I took hold of the front bit and the back bit and pulled. And pulled. And pulled. Nothing. It was stuck! I couldn’t get enough of my finger into my nostril to give the back a good tug. I started to worry. I was back home by this point so my uncle got involved, tugging and twisting and doing whatever he could think of. Eventually, he came up with a plan. He would use plyers (that’s right, plyers) to force it open.

That’s exactly what happened. He grabbed hold of the bit on the front of my nostril with one pair of plyers and wedged another pair up my nose to hold onto the back. Very rarely have I felt less dignified. He pulled, I winced, he tugged, I made ow noises… And finally it gave way and came off. I whipped another stud straight in and the swelling and redness subsided immediately.

I showed a friend the offending nose stud and she just laughed and told me it was an earring and that I’d been pierced with an earring gun. Great.

So anyway, I was then happy. Life went back to normal. Until six months later I got a new job and was told I couldn’t wear jewelry. I took out the nose stud reluctantly and, eight hours later, I went home, clutching my nose stud, intending to put it back in.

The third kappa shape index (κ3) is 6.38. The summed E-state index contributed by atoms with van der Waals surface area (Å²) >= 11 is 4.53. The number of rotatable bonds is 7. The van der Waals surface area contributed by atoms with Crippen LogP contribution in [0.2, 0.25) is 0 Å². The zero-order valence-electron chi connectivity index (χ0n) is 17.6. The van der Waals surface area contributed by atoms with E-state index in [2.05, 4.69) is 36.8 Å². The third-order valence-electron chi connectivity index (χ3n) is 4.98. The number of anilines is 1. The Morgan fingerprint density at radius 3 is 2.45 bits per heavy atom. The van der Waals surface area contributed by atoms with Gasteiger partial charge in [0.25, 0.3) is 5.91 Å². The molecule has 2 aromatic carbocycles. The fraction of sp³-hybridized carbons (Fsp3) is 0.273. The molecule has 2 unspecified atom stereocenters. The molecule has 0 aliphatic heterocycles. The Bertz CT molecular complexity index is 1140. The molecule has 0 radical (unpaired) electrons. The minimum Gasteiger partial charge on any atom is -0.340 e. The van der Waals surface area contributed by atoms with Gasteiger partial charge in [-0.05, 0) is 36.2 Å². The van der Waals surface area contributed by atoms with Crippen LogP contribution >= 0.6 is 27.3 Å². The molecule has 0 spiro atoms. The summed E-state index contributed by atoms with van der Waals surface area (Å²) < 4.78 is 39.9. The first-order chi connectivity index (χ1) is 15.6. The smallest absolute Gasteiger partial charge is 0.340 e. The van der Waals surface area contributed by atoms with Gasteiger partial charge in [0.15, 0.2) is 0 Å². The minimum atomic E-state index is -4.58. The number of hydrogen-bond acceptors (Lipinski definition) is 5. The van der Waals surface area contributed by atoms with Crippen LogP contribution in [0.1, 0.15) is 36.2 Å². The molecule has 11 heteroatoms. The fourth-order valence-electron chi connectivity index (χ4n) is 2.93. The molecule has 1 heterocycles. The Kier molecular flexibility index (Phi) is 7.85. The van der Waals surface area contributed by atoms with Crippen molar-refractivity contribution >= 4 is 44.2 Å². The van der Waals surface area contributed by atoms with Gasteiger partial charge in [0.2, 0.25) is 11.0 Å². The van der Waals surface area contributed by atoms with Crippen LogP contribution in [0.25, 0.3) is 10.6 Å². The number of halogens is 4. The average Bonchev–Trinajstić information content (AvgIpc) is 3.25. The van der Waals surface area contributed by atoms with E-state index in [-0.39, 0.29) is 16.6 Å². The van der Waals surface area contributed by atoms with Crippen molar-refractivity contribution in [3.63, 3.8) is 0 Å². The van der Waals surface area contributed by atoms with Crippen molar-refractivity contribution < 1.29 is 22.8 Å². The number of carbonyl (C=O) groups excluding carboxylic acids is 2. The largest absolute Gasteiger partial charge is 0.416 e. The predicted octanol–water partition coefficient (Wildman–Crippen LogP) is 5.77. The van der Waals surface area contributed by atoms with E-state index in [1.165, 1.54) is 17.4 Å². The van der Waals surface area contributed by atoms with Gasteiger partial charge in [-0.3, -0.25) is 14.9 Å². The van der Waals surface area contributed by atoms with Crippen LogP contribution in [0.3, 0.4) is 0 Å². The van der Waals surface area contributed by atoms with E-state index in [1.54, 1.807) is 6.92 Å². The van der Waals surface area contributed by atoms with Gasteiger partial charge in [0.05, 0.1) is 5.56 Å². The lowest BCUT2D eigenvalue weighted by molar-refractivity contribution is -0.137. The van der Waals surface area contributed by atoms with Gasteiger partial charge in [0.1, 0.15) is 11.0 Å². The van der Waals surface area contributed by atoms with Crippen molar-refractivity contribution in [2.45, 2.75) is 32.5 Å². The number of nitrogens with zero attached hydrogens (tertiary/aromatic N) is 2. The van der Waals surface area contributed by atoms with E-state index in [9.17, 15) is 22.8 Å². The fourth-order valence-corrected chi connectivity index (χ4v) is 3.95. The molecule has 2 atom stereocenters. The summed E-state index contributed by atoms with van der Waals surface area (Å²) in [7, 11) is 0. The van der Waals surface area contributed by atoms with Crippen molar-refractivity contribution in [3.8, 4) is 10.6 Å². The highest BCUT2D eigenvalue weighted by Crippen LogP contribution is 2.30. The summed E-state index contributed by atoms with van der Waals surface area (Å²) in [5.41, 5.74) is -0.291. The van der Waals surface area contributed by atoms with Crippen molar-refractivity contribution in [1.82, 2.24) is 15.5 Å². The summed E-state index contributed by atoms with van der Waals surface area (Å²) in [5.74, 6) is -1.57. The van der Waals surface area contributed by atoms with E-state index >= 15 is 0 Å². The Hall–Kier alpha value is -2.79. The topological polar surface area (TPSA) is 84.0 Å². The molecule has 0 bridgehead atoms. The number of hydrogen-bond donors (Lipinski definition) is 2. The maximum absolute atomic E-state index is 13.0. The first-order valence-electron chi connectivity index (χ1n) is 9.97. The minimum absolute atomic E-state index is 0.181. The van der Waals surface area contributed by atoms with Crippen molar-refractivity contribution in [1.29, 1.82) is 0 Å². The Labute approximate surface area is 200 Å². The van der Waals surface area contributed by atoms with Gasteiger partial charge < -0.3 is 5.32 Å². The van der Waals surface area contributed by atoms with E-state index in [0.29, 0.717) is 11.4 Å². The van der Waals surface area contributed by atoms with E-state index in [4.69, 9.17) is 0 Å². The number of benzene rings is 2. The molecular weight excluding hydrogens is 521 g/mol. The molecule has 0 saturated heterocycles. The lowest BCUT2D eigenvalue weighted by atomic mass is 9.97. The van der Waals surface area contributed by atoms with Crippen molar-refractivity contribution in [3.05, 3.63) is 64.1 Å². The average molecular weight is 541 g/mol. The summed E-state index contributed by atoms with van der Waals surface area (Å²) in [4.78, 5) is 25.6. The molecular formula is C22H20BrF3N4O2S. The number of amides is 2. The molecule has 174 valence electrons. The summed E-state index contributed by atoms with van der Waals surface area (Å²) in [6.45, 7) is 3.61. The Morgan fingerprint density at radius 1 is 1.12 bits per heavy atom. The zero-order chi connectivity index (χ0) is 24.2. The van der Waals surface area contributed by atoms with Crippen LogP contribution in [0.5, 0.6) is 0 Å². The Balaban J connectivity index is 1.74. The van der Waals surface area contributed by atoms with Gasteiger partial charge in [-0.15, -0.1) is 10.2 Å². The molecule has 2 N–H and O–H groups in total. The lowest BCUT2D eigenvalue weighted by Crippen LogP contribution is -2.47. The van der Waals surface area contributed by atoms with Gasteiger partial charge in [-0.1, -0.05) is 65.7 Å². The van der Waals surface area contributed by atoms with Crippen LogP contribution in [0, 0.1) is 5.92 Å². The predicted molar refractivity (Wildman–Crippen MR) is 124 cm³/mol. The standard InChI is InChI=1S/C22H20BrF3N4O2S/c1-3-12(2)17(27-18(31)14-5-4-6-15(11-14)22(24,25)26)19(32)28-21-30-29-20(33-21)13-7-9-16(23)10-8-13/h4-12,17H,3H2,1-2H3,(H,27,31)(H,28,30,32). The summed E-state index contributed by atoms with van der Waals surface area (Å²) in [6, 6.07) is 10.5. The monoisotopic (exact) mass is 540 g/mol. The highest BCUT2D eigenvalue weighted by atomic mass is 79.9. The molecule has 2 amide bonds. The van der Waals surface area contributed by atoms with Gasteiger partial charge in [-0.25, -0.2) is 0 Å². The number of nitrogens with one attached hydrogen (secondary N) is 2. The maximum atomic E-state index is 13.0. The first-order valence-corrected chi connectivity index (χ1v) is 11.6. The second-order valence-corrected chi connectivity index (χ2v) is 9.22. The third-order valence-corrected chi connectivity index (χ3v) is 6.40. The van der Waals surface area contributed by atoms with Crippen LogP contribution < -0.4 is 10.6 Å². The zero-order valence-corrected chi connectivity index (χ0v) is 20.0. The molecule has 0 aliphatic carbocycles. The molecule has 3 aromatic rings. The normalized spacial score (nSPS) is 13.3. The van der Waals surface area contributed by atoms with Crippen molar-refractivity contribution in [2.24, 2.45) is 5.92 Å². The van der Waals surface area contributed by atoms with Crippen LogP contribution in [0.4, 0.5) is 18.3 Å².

I felt the place where my piercing had been and tried pushing the stud in. Nothing doing. I checked in a mirror but couldn’t see a hole anymore. I pushed, I squeezed and I almost wept. It had closed. I would have to try re-piercing. So I got an ice cube, melted it with my fingers so it would fit up my nostril then tried pushing on the front of my nostril with the stud again.

And that’s when it hit me. I wouldn’t be able to re-pierce it. And actually, if something requires me to have plyers and moulded ice cubes stuck up my nose … I think maybe I should let it go…